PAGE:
Comment of the Day: “Education” Edition

Re: “Don’t Forget Your Homework…or Your Miranda Card”

Liberalism in the United States has, over the past forty years, been usurped by the socialist agenda. Our public schools are little more than indoctrination camps for the pacification of future generations.

At the same time, conservatism in the United States has been usurped by war-hawks and fundamentalist christians. Our funding for education has been marginalized, contributing to the growth of the socialist mind-set among educators and educational administrators, as well as contributing to the general ignorance of the populace concerning historical precedent for current affairs, and critical analysis of future prospects for avoiding past mistakes.

They simply do not have the funds to broaden educational horizons for students, and due to the changes in both liberalism and conservatism, have instead created lock-down facilities much like concentration camps which institutionally discourage free thought, free discourse and the development of critical thinking skills.

The continuation of this trend will erode what little is left of truly American society, turning us into a nation of frightened chattel animals whose sole purpose will be to provide revenue and labor for a totalitarian state, and predatory industry owned by the wealthy few, whose political machinations are directly contributing to this end.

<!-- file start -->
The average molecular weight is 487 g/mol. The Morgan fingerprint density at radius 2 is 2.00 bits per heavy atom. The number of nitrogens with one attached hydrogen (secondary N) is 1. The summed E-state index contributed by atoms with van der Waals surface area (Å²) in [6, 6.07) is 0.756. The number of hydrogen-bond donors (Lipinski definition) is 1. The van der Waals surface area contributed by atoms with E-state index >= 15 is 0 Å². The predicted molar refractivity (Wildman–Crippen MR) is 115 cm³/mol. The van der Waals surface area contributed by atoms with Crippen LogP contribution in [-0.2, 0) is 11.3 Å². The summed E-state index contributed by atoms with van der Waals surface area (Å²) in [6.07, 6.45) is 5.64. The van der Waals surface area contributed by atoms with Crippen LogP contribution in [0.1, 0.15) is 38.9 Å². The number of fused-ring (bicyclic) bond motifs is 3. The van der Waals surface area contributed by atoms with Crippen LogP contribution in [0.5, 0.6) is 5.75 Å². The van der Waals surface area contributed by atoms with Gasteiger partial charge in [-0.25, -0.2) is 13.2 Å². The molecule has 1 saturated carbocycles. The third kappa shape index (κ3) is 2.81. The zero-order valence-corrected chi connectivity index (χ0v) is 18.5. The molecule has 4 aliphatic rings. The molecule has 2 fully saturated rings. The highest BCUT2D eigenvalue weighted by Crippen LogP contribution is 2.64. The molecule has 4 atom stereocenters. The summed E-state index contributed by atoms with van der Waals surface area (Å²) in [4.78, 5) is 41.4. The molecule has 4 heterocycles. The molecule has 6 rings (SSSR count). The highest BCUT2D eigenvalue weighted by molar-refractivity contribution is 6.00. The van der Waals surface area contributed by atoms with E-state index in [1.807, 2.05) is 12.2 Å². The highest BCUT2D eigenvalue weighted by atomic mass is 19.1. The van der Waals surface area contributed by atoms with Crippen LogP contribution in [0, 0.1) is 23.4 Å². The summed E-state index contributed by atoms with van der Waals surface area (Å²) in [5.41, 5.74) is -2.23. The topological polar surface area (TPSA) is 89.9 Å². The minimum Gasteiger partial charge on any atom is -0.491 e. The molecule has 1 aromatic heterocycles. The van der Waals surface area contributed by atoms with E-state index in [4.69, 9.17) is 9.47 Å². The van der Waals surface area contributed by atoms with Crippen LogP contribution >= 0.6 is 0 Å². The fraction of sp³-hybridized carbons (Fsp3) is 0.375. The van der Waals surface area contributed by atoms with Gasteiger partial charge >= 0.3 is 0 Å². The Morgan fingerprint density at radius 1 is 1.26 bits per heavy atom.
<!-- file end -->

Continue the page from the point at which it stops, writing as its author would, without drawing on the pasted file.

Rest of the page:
Comment by Ken — February 25, 2011 @ 8:48 am

While I don’t agree entirely* with Ken’s comment, he does raise some interesting points. There certainly is a collectivist mindset that is pervasive in our culture on the Left and the Right and I think Ken has successfully identified them.

*My biggest problems is comparing the schools to concentration camps. I agree with his overall point but I think “concentration camps” goes a little too far but “indoctrination camps” is just about right on target.

  • Bob_in_Zion

    A lot of what he says has some truth to it, though the statement “our funding for education has been marginalized” is false. We spend more $$ per student and get worse results than the rest of the industrialized world. The problem is that so much goes to fringe benefits that there is nothing left for the classroom.

  • Dr. T

    When he said “our funding for education,” the “our” referred to conservatives. Total funding for education is up, but almost all spending is under the control of left-wingers who want a socialist economic system and an oligarchic nannystate government. The left-wingers slant school curricula and select textbooks to “prove” that those goals are worthy.

    Conservatives should not fight for more influence over public school education. Conservatives should join with libertarians and fight for the abolishment of public schools. With public schools gone, there will be many more private schools and a greater likelihood of finding schools with eduational goals that match our own.

  • Bob_in_Zion

    While the idea of getting rid of public schools sounds great, I’d have to ask what decently educated nation on earth has done it successfully?

    One way or another the public is going to have to finance education unless you subscribe to the idea that a permanent uneducated underclass is a good thing. While that worked okay up until the industrial revolution, it’s not really a winner in a complex world economy.